Could an Earthquake ‘Invisibility Cloak’ Shield Buildings from Damage?

SAN FRANCISCO – Earthquake cloaks, or huge arrays of precisely drilled holes and trenches in the ground, could — at least in theory — protect important structures like nuclear power plants from powerful seismic waves, researchers say.

The array of holes, drilled at specific angles and depths, would extend sometimes hundreds of feet and scatter earthquake waves like pinballs, according to the scientists.

The idea is still highly speculative, requires a large amount of space that might be impractical, and has not been tested in the ground, but if it works, it could theoretically be used to protect expensive infrastructure that cannot be seismically retrofitted, such as oil pipelines, Vladimir Liberman, a physicist at the Massachusetts Institute of Technology Lincoln Laboratory, said here Thursday (Dec. 15) at the annual meeting of the American Geophysical Union. [Image Gallery: This Millennium’s Destructive Earthquakes]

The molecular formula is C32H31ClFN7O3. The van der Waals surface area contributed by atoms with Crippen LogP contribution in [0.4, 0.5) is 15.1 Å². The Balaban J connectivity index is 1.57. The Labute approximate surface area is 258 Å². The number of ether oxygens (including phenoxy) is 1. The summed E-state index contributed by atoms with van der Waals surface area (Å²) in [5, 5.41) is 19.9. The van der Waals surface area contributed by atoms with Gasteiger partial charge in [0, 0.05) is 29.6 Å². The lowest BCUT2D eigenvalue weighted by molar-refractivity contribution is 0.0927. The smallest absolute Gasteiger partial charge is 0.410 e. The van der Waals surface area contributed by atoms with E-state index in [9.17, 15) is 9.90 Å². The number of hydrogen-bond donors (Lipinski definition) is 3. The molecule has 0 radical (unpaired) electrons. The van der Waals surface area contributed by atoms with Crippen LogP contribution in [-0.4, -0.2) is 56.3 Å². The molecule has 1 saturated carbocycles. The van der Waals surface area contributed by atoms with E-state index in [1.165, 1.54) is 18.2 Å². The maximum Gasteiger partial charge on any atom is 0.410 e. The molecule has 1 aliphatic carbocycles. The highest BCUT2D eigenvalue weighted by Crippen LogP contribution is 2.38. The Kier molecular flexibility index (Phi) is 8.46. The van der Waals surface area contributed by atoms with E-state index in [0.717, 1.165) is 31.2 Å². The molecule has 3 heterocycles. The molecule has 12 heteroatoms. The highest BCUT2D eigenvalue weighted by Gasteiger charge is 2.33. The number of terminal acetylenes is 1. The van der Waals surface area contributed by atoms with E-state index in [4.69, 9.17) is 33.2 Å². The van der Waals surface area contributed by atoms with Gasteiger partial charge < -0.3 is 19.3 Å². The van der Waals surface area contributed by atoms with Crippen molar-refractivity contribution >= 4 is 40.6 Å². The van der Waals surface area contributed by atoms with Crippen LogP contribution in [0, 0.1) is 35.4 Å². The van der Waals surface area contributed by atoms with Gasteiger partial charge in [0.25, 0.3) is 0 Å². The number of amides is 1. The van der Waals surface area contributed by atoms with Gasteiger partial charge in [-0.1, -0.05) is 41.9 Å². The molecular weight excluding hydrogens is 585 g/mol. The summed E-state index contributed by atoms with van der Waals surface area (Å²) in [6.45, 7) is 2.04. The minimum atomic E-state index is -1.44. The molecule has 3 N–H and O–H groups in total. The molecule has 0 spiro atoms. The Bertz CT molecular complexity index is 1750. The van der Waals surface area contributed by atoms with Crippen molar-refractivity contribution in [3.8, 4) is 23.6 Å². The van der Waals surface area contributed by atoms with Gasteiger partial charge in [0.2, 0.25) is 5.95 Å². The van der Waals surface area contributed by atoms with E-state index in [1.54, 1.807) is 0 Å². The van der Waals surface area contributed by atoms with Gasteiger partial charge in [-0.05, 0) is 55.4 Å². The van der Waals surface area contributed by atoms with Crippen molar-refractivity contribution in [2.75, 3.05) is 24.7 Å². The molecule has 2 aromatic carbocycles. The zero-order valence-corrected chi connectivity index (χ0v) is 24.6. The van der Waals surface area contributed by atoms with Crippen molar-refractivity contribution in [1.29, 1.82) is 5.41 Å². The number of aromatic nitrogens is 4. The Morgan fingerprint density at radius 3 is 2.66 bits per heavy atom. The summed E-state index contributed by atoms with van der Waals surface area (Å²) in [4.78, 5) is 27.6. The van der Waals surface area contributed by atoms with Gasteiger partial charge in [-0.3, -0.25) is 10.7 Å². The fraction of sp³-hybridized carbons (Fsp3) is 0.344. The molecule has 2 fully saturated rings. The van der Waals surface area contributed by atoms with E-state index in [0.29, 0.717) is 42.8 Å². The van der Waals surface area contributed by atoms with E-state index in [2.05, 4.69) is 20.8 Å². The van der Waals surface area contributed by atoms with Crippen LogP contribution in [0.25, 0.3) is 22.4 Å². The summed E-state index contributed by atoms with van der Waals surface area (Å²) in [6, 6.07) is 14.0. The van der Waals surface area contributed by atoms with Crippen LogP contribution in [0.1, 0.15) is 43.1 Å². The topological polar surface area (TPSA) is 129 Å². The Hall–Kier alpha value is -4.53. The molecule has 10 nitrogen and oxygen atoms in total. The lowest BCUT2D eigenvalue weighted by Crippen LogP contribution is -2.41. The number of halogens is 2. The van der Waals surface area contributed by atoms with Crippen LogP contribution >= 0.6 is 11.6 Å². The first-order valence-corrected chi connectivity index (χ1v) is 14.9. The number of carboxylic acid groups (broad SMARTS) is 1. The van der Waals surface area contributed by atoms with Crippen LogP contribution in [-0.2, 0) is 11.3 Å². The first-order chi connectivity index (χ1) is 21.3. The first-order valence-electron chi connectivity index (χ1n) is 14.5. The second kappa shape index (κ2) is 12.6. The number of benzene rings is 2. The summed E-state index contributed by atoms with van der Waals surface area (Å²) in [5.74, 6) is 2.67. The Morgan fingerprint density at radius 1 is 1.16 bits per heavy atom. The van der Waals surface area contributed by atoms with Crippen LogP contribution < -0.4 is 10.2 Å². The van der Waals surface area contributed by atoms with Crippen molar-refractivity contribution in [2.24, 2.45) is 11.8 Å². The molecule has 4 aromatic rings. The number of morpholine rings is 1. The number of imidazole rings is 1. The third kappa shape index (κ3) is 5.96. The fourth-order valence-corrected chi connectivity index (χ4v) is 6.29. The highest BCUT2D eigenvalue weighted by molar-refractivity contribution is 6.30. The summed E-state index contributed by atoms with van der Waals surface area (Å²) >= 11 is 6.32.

In places like Oklahoma, oil and gas production has caused swarms of man-made earthquakes, meaning expensive infrastructure such as oil pipelines are now in vulnerable locations. In other areas, nuclear power plants are vulnerable to strong earthquakes. Sometimes, this infrastructure can’t actually be physically modified to make it more resistant to earthquakes, Liberman said.

But what if seismic waves could be deflected before they reach critical infrastructure? To see if there was another way to protect these structures, Liberman and his colleagues created a 3D simulation where they modeled the ground in tiny, three-dimensional cubes, or chunks that varied in size. The model then incorporated drilled holes of varying sizes and orientations, forming a kind of underground zigzag shape. They modeled seismic waves coming from different orientations and found that in computer simulations at least, their setup could deflect a large amount of the energy coming from earthquake waves, Liberman said.

Next, they created a tabletop mockup of the ground using a small block of plastic fitted with tiny accelerometers and drilled with lots and lots of holes in precise orientations, then subjected them to mock seismic waves. The plastic had the right set of physical parameters, such as shear wave velocity and viscosity, to mimic ground-based seismic waves. Similar to their model predictions, the mockup deflected the incoming waves. Based on these experiments, the team thinks its earthquake-cloaking method could reduce the impact from a magnitude-7.0 quake to a magnitude 5.0 or even lower, Liberman said.



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